# tube power supply and chokes

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#### disco

I like very much the choke input filtering method. And I able to make my own chokes. It is not difficult.
Tidy job Osvaldo. Would deviding the wire into vertical sections be of benefit?

#### disco

biggest issues with chokes is the resistance, it is great, but it sags the music over a few ohms.
Is that frequency dependend resistance? The same goes for shunt regulators with more than milli ohm output impedance I guess...

#### gabdx

it does more than reduce the ripple. it has a potential of sagging bass lines the lower the inductance vs resistance. You can experience reduced square waves definition at bass because the choke will oppose with the inductance to the current draw, what it held however is just magnetic energy which is going to be released. It does a fine job to remove music from the power supply but it is problematic at bass frequencies.

1. the resonant frequency composed of the inductance, self resistance and following capacitor size.

2. the inductance ability to remove bass line from the power supply and to also provide enough current for strong low frequency AC signals.

3. the internal resistance which is substantial to waste voltage and which removes the ability to supply high current on demand.

So keep in mind the choke has a static DC resistance, and superposed to this an inductance which is variable AND increase with current, if you draw less current the inductance will drop.

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#### Chris Hornbeck

Actually, you must mean that inductance decreases with increasing current.

All good fortune,
Chris

#### disco

Every power supply has a certain amount of impedance. In the case of an LC filter there is the choke reactance (the AC equivalent of resistance which is rising with frequency: XL= 2pifL) and capacitor reactance (the AC equivalent of resistance which is dropping with frequency: XC= 2pifC). So, at low frequencies the capacitor reactance takes the overhand while the copper resistance of the choke is independent of frequency and current.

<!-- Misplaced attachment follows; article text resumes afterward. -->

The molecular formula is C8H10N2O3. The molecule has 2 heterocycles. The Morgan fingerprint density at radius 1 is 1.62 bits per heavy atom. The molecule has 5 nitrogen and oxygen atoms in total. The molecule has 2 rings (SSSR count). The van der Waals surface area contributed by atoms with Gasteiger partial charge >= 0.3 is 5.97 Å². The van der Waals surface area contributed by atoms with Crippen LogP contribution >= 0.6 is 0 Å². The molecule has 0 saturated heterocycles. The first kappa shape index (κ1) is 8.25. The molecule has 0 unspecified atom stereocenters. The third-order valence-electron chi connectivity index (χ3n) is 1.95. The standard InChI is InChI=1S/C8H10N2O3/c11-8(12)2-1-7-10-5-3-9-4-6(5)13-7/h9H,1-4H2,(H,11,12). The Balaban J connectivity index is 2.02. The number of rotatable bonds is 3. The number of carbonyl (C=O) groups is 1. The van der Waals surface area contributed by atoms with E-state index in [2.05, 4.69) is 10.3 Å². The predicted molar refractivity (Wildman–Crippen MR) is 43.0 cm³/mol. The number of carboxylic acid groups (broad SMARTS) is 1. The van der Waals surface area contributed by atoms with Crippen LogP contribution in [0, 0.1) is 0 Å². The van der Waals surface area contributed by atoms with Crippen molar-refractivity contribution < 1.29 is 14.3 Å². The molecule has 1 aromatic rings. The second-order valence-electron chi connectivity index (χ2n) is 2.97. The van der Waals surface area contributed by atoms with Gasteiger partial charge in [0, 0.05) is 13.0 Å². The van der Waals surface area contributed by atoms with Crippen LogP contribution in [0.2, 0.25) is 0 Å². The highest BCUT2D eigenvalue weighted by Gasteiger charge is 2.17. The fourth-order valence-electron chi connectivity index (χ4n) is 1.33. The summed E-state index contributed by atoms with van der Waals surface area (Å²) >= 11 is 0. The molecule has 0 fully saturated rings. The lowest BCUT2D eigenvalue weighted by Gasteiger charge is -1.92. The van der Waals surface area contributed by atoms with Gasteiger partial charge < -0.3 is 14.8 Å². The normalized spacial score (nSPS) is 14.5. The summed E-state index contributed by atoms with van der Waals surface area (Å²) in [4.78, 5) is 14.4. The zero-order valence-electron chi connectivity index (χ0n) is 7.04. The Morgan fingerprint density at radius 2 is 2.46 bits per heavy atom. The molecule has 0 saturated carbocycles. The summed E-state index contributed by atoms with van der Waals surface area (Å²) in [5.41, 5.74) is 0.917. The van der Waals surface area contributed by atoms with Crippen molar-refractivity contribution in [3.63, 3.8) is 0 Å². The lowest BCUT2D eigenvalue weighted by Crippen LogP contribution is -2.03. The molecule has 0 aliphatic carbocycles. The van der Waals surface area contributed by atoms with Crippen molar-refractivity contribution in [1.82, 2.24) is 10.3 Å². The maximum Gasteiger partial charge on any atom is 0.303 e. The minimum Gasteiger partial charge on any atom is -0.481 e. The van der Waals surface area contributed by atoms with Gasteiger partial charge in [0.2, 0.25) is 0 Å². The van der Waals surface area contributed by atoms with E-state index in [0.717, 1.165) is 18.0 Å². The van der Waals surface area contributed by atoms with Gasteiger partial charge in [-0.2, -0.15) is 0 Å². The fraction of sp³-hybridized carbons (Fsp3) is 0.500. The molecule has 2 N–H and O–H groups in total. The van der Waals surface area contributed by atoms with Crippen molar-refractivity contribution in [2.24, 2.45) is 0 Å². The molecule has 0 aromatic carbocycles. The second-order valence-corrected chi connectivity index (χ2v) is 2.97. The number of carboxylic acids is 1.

#### disco

It does a fine job to remove music from the power supply but it is problematic at bass frequencies.

What power levels are you describing? In my experience with SE stages (almost constant current draw) the choke is fine to arrive at a clean supply.
When working with penthodes one should keep RDC down and chose a choke appropriate to the max current draw. In final PP stages which draw 300mA or more at their peak, I'd go for RC filtering or perhaps just a small choke for HF attenuation. The voltage amplifier before this PP final should florish from an LC filter, as it's most of the time SE which stages suffer from an inherent low-PSRR.

#### gabdx

Actually, you must mean that inductance decreases with increasing current.

All good fortune,
Chris

Thank you for the correction. This is the non-linearity of the choke

the choke should be bypassed with a RC ex: 10k + 10nf especially at higher inductances.

A 1H choke is enough if followed by adequate capacitor let say 200uf. Resistance should be very low like 20R

#### PRR

Paid Member
Generally speaking do push pull stages suffer less from power supply ripple than single ended stages.....

Absolutely.

In low-cost light-weight guitar amps, the SE (Champ) tends to buzz, the P-P (DeLuxe) is much quieter.

The history of the Champ has several changes to reduce buzz. C-R-C filtering. Extra filtering to screen. NFB. Rarely a choke (spoils the profit). IIRC the DeLuxe always used a simple supply.

People who re-create Champs for studio use (they never were much for playing-out) often wind up adding an R-C to the supply. 4.5 Watts low-buzz beats 5.5 Watts with audible buzz.

P-P amps will buzz. In late models of the big 6L6, tube consistency was so good they omitted the idle bias trim, but added a buzz-balance trim to balance the small differences of rp.

#### Zung

I fixed the hum problem in my Fender Champ by feeding the heater of the preamp with quasi-DC: a simple half-wave rectifier with a CRC filter does it, now the hum is below the hiss.

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